Nuclear North Korea
Nuclear North Korea iStock

The United States said on Wednesday it would seek new sanctions on North Korea at the United Nations after it fired a volley of missiles, including possibly its largest intercontinental ballistic missile, AFP reported.

The latest launch came just hours after US President Joe Biden left Asia on Tuesday.

Three missiles, including one ICBM, were fired in the latest launch from the Sunan area in Pyongyang, South Korea said.

North Korea has conducted more than a dozen weapons tests since January, including the firing an intercontinental ballistic missile at full range for the first time since 2017.

Washington plans to call for a UN Security Council vote on tougher sanctions on Pyongyang after the tests, a senior US official said on Wednesday, according to AFP.

The official expected a vote "in the coming days" and noted that a previous Security Council resolution called for further consequences in the event of a further ICBM launch.

"That was a provision of that resolution. That's precisely what happened and so we feel it's now time to take action," the official said on condition of anonymity.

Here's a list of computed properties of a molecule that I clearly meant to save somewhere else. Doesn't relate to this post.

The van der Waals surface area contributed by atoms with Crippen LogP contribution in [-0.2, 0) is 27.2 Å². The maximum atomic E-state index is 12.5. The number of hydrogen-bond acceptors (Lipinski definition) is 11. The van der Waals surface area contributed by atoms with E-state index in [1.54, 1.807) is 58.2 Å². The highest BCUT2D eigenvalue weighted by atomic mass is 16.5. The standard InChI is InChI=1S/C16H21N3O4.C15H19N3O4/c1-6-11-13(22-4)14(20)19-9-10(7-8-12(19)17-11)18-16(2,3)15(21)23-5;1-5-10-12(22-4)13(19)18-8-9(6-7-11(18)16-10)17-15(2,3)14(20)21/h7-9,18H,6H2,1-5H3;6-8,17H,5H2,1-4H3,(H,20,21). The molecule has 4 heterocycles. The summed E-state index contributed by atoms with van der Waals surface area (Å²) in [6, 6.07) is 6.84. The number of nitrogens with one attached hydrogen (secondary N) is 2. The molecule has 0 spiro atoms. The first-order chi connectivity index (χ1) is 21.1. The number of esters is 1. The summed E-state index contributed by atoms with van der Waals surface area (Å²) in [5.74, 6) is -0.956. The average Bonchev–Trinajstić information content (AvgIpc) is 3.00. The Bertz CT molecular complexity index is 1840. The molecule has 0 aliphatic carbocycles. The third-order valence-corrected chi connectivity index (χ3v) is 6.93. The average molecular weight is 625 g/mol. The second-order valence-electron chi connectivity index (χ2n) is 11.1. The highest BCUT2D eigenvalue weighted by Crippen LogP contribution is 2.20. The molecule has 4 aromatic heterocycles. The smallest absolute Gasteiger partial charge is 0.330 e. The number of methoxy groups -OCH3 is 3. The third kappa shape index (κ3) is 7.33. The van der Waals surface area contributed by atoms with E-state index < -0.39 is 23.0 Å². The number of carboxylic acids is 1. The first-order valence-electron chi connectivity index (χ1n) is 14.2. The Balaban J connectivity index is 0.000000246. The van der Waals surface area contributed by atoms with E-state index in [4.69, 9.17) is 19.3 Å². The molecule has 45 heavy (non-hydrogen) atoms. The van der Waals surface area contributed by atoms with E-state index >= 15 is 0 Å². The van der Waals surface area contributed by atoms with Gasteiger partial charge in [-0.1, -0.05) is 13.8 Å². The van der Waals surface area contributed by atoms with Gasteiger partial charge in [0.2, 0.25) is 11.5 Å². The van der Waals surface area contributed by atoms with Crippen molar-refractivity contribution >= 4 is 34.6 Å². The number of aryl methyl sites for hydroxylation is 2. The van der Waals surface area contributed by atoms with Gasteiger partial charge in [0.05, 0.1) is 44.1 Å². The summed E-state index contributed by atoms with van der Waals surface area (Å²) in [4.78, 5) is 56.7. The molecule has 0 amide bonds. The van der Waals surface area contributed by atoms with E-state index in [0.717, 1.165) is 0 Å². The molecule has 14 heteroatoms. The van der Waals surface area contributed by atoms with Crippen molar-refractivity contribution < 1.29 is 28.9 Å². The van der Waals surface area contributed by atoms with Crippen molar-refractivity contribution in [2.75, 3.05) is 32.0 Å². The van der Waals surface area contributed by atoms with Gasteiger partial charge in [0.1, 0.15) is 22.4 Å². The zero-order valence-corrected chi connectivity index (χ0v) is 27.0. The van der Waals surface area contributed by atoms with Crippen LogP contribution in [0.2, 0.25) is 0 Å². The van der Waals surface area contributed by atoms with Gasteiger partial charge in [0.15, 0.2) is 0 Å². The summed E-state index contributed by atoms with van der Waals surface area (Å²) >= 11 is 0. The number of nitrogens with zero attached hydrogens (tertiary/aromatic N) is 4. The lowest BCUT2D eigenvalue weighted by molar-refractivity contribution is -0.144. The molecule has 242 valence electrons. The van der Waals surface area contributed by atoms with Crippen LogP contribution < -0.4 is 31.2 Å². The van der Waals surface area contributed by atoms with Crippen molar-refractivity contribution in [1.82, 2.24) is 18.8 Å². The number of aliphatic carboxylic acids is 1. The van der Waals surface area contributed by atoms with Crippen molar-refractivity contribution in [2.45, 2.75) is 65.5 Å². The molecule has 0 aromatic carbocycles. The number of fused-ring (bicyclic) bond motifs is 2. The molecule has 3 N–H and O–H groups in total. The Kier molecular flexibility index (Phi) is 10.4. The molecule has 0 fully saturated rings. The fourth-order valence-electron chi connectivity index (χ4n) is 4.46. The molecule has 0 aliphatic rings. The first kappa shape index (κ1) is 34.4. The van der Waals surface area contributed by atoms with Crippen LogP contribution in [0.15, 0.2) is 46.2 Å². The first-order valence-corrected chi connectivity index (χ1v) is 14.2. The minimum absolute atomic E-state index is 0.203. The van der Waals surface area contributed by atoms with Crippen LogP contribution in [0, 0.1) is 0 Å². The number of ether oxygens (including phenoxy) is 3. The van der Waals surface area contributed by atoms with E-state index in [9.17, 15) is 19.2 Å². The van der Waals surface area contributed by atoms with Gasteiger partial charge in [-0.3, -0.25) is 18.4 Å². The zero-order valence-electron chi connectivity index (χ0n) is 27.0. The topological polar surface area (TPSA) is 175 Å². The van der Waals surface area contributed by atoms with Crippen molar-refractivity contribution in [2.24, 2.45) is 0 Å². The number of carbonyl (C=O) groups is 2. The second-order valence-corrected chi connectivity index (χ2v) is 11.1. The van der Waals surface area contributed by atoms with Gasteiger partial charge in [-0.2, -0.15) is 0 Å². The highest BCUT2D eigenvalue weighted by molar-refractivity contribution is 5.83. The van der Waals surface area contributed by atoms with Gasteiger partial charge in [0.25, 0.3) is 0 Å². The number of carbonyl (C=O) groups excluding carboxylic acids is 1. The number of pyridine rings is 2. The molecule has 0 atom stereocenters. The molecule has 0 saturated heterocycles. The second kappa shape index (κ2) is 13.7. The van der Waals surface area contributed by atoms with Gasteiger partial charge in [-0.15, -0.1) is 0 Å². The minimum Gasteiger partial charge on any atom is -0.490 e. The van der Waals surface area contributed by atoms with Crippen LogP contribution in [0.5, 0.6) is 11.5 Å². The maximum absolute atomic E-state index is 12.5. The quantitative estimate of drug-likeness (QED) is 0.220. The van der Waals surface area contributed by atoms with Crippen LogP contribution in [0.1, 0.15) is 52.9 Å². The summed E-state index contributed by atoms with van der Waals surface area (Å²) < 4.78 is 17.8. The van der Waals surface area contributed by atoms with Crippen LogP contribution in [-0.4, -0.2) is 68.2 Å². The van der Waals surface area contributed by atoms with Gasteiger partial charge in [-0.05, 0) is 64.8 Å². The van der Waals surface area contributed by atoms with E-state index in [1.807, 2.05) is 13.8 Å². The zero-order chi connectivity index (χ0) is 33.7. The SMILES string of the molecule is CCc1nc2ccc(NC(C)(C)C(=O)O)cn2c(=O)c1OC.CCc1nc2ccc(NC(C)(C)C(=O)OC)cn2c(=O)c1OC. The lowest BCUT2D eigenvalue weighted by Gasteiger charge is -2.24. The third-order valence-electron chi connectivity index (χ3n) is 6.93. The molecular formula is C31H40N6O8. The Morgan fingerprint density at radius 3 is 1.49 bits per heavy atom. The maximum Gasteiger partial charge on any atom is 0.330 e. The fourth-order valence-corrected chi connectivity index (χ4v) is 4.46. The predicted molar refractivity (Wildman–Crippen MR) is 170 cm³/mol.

The three early-morning ballistic missile launches came within an hour of each other, South Korea's Joint Chiefs of Staff said in a statement on Wednesday.

"The first ballistic missile (suspected ICBM) had a range of around 360 kilometers (225 miles) and an altitude of around 540km," Seoul's Joint Chiefs of Staff said in a statement.

This could have been North Korea's largest ICBM, the Hwasong-17, Kim Tae-hyo said later.

The second ballistic missile "disappeared at an altitude of 20km" and the third -- a suspected short-range ballistic missile -- travelled around 760km at an altitude of around 60km.

North Korea has ramped up its missile tests ever since talks with Washington on denuclearization failed.

Former US President Donald Trump tried to reach an agreement with North Korea while in office. Kim and Trump met in Hanoi in 2019 for a summit that left nuclear talks at a standstill.

The pair had met three times since June 2018 but made little progress towards denuclearization.

The Biden administration reached out to North Korea shortly after taking office, but the country did not respond to those overtures.

The Biden administration says it is ready to start talks with North Korea without preconditions, but would pursue working-level negotiations and not the pageantry of another summit.